Shut up stupid! That was the line that got Edgar cracking up last night while we were reading Caramelo by Sandra Cisneros. This is my second time reading the book. His first. After that, it took me all of five minutes to get him to stop laughing en carcajadas so we could continue reading.
Okay… so the truth is I didn’t really try.
It was rather rewarding just to listen to him instead.
You see, we had just finished reading the story of Oliver Twist together a couple of days ago, and all of a sudden I thought What if I read Caramelo to him? Would he enjoy it? That was it. My mind was made up, and our next read together would be sort of an experiment. I guess you could say a blind experiment on one side.
An experiment in what? – you might ask. In his bilingual and bicultural integration, I guess. I’d like to tell you there was a very well thought out reason for wanting to test him on this, pero, well you all know me better than that. I’m not that sophisticated. I just want to see if he can relate to her story, and by how much.
Edgar has only been to Mexico when he was too young to remember. Unlike me, his summers haven’t been spent running up and down the arroyos of a rancho, exploring the wonders of a foreign but familiar land, entertaining family with his English and pochismos. Making everybody laugh when he can’t get more than a couple of sentences out in Spanish before blabbering a bunch of incomprehensible vocabulary in Spanglish. He doesn’t know what it means to have to wait for running water. To boil dirty green water from the local pond to take a bath instead. To buy galletas by the pound. To ride in the back of a pick up on the way to town. To see a young kid his age hustling for the first time. To feel guilty for having better things than everybody else. And then having to experience the heartbreak of saying hasta pronto.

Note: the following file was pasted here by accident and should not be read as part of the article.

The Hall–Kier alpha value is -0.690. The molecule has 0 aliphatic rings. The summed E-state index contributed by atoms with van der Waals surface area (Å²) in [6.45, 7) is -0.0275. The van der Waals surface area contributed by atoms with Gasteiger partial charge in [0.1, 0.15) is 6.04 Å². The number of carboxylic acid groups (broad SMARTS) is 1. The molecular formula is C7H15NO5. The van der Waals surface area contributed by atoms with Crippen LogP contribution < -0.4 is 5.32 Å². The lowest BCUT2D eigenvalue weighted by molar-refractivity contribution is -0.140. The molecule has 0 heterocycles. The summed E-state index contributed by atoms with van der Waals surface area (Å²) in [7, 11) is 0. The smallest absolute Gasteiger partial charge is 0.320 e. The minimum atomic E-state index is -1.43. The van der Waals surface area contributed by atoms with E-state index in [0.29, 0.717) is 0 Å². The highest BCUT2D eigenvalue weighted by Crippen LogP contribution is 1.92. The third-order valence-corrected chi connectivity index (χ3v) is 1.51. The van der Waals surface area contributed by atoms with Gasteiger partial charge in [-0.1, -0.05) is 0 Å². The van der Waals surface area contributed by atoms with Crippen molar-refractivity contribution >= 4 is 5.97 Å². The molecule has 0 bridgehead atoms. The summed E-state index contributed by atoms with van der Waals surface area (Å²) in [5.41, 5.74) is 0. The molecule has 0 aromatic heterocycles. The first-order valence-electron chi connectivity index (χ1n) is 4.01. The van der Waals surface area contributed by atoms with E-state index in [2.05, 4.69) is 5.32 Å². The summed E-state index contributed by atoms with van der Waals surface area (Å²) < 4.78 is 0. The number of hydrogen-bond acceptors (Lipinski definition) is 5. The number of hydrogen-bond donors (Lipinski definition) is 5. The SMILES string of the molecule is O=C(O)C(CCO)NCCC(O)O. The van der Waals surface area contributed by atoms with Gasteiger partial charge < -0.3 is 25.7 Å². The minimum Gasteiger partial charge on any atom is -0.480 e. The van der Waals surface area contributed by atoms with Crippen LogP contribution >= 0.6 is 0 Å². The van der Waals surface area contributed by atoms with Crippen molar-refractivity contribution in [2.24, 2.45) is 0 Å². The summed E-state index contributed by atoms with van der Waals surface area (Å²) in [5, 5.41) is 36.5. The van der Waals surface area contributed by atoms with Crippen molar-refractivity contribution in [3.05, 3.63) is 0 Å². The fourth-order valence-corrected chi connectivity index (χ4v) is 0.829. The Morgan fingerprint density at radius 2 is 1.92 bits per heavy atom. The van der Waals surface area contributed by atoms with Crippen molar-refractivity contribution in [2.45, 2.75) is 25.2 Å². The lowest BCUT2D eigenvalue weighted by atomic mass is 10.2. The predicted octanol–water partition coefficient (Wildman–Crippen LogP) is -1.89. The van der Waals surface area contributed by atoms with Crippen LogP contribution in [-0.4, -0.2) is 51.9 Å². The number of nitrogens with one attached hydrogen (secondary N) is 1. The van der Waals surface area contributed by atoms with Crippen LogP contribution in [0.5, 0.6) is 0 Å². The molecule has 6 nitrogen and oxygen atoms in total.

He doesn’t know, but I wondered if he would understand it.
At first, I think he was confused. Now, I think he gets it. How do I know? By the smile on his face. The giggling after certain paragraphs. The way he just lays next to me mentally creating a picture of the words being read. It’s something neither Anjelica or I ever had at his age. To be able to see so much of ourselves, our culture, our families, in one book. It’s making the second read of Caramelo, for me, very rewarding and satisfying on a whole new level.